Chromebooks that run Android apps have two separate file storage locations. And that’s by design: In order to keep Chrome OS as safe as possible, Android apps and files are sequestered to a different area on your local storage. That’s great from a security standpoint but can be a bit annoying if you want to transfer data between those two systems.
Enter Solid Explorer, an Android file manager that now supports Chrome OS, so you can manipulate files between both platforms in a single app.
XDA Developers reported this news today but I started using Solid Explorer this past weekend. And I’m glad I did because it adds tremendous value to Chromebooks with Google Play Store access.
For starters, you can browse and manipulate data on either the Chrome OS or Android file system. Well, within reason that is: Without root access on the Android side, you can’t manipulate system files. I’m OK with that for this particular use case though because now I can move files between Chrome OS and Android.
I added a new Android camera app yesterday since I’m not thrilled that the native Camera app for Chrome OS records video in the .webm format. Yes, I can use a tool to change the format to an .mp4, but why bother when another camera app can simply record natively as an .mp4?
It’s easy to do within Solid Explorer. Even better: When opened the video in the Android camera app, I was able to save it directly to the Downloads folder on Chrome OS. The Solid Explorer installation recognized my local Chrome OS storage by default from within the Android camera app. Chrome OS even provided a notification to show the saved file action.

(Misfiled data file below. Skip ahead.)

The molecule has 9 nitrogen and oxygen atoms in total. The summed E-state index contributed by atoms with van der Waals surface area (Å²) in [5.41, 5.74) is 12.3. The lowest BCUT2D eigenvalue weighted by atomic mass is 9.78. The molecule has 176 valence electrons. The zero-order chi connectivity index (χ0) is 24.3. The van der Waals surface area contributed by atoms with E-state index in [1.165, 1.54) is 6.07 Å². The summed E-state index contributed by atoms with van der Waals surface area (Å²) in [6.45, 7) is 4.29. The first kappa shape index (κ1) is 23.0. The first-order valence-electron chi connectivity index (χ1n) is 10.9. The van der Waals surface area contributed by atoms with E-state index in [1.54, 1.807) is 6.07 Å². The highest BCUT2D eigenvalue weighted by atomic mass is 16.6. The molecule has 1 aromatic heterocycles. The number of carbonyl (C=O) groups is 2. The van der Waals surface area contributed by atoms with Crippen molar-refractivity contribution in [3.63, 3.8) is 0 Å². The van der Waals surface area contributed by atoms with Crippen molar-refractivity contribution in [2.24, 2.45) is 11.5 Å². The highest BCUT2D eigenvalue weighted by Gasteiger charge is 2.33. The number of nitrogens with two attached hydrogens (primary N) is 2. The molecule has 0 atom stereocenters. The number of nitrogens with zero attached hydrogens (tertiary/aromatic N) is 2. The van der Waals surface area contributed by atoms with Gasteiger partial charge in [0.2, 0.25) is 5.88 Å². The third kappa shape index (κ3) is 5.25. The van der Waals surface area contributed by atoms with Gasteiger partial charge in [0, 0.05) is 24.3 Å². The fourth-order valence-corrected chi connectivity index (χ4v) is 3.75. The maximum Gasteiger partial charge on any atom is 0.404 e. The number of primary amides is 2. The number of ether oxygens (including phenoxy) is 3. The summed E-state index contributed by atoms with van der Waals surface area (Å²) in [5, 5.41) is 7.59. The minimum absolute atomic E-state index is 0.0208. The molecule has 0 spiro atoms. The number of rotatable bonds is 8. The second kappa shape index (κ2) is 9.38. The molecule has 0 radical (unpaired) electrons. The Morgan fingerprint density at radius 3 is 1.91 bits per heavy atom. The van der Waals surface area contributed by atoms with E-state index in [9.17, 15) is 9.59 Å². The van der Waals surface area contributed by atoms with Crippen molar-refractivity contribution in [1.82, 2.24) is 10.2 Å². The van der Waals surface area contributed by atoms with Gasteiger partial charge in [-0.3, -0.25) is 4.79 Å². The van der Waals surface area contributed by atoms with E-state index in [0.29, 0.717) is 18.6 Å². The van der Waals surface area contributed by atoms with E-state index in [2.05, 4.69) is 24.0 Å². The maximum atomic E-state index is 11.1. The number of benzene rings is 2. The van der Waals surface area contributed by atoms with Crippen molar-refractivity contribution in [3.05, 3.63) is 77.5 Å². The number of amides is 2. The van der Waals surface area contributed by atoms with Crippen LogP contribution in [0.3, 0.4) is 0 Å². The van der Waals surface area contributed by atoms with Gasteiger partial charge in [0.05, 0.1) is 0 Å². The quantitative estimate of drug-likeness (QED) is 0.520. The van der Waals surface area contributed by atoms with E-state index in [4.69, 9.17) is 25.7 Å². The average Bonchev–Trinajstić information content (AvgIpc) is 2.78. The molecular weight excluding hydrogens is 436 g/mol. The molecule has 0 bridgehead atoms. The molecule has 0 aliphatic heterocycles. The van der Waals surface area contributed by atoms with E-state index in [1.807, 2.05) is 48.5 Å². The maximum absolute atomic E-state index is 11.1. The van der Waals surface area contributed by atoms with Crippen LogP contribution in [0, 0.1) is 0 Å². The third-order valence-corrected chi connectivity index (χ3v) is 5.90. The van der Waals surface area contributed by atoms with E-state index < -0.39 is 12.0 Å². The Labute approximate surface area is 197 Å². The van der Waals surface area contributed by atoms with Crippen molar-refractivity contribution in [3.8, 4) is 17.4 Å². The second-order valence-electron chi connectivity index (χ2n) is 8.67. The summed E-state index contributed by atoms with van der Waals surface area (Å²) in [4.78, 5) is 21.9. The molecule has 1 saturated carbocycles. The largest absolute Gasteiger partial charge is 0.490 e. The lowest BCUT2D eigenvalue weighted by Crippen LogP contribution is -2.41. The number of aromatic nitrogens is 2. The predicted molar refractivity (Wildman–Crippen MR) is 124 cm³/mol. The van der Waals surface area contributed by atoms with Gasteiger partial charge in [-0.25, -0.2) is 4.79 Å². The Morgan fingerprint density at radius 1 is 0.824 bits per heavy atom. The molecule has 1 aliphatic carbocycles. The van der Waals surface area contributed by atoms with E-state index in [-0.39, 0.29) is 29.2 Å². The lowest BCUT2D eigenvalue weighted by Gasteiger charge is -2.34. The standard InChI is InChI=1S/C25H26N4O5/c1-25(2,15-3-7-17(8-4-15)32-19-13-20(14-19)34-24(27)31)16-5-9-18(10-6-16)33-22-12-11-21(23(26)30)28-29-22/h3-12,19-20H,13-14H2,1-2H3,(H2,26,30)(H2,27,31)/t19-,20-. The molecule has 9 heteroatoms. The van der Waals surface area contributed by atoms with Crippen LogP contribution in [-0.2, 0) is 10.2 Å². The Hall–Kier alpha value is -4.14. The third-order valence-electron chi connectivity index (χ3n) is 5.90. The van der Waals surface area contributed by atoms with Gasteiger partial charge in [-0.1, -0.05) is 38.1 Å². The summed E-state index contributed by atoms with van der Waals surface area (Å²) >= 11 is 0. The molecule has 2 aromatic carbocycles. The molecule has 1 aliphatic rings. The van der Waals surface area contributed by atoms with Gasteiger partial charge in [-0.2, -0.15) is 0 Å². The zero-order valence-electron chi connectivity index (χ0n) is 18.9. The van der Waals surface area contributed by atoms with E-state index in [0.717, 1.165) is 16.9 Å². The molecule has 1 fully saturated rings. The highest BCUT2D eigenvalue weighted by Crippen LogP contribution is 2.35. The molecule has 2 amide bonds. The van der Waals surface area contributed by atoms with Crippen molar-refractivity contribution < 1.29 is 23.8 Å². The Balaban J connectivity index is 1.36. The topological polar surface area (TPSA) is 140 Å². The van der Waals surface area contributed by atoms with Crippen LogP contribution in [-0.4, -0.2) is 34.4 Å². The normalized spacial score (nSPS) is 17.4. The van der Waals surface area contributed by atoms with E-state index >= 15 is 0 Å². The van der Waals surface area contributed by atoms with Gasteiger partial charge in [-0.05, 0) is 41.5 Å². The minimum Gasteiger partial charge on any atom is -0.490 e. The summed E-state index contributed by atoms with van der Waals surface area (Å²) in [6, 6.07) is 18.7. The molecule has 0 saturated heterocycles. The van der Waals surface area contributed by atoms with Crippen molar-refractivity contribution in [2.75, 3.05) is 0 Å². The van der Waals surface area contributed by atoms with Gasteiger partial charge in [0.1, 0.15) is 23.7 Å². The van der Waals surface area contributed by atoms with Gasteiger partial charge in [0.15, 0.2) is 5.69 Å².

This new support for Chrome OS isn’t quite perfect though. I haven’t been able to use the keyboard or trackpad to consistently select a single file and take actions on it. Luckily, the touchscreen of my Pixelbook allows Solid Explorer to act like a large Android phone, so a tap or a long press gets around that. And of course, if there’s a file that’s locally stored within Chrome OS, the native Files app still works.
Solid Explorer has been around for a wile on Android devices and is chock full of other features: A dual panel mode for drop and drag, support for FTP, SFTP, WebDav, and SMB/CIFS clients, ZIP, 7ZIP, RAR and TAR reading and unpacking, as well as cloud drive access. There’s a limited-feature two-week free trial of Solid Explorer and after that you’ll pay $1.99 for the full, unlocked version.
Unless (or until) the native Chrome OS Files app gains access to the Android file system, Solid Explorer is a good choice for data management on a Chromebook if you want more access to your Android files.